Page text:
Storage vessel A includes top wall 8, side walls 10 and bottom wall 12. A heat retaining material holding chamber 14 is defined by walls 8, 10 and 12.

A solar portal 16 having upper surface 18 and lower surface 20 is formed in top wall 8 of vessel A. Solar portal 16 includes a tubular member 22 having upper portion 24 and lower portion 26. Tubular member 22 extends from top wall 8 into heat retaining material holding chamber 14 and is spaced from side walls 10. The spacing between side walls 10 and tubular member 22 forms a second peripheral chamber 28 about solar portal 16.

Within holding chamber 14 is a material 30 having a relatively low melting point as well as a good heat retaining capacity. This material is preferably paraffin, however other suitable materials may be used in place thereof. Material 30 substantially fills holding chamber 14 as well as a portion of second peripheral chamber 28 so that it ultimately surrounds lower portion 26 of tubular member 22. Second peripheral chamber 28 includes an expansion area 32 above material 30 so as to permit material 30 to expand when heated. Possible anaerobic bacterial growth will be eliminated by the use of residual pesticide.

A sheet or plate of material 34 is associated with lower surface 20 of solar portal 16 in order to close lower portion 26 of tubular member 22 and for transmitting energy to material 30. Sheet 34 may be metallic or ceramic in nature. A sheet of transparent material 36 is associated with upper surface 18 of solar portal 16 in order to close upper portion 24 of tubular member 22.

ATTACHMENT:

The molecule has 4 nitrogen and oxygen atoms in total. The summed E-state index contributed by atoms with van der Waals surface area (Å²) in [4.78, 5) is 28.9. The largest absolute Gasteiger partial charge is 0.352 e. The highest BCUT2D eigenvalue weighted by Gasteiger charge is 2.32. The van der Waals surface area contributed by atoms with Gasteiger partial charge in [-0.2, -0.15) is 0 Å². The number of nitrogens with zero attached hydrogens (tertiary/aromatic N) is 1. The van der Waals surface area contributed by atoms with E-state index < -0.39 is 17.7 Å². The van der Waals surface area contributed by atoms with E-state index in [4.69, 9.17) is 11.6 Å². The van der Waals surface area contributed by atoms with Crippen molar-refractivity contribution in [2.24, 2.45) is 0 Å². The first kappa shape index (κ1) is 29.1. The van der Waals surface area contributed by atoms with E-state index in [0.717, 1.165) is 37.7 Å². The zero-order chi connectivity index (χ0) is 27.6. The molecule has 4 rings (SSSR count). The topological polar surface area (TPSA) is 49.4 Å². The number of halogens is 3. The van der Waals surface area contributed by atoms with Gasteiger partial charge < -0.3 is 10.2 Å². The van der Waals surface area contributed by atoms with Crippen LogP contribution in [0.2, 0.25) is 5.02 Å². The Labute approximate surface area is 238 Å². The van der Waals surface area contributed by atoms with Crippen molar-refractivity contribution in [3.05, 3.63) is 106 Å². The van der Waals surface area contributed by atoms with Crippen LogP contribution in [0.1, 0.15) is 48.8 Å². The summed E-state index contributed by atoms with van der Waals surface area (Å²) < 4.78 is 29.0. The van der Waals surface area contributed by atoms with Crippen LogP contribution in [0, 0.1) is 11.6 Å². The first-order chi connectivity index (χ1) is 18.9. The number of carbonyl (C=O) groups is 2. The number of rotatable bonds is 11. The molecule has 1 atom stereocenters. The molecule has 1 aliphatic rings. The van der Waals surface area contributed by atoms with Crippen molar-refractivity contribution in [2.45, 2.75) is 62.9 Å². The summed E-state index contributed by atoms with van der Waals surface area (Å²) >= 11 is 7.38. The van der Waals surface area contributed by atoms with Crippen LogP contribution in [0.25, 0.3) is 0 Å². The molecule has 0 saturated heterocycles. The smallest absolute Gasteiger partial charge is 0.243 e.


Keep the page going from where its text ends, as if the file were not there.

Transparent sheet 36 and heat transmitting sheet 34 are spaced a distance from each other so that a third chamber 38 is formed therebetween. Third chamber 38 provides for additional insulation of holding chamber 14 from the environment outside of vessel A.

A solar concentrator 40 is positioned above solar portal 16 in order to direct concentrated solar rays 42 from sun 44 through transparent sheet 36 and solar portal 16 and on to energy transmitting sheet 34. Solar concentrator 40 is shown to include a parabolic dish 46 and a secondary reflector 48.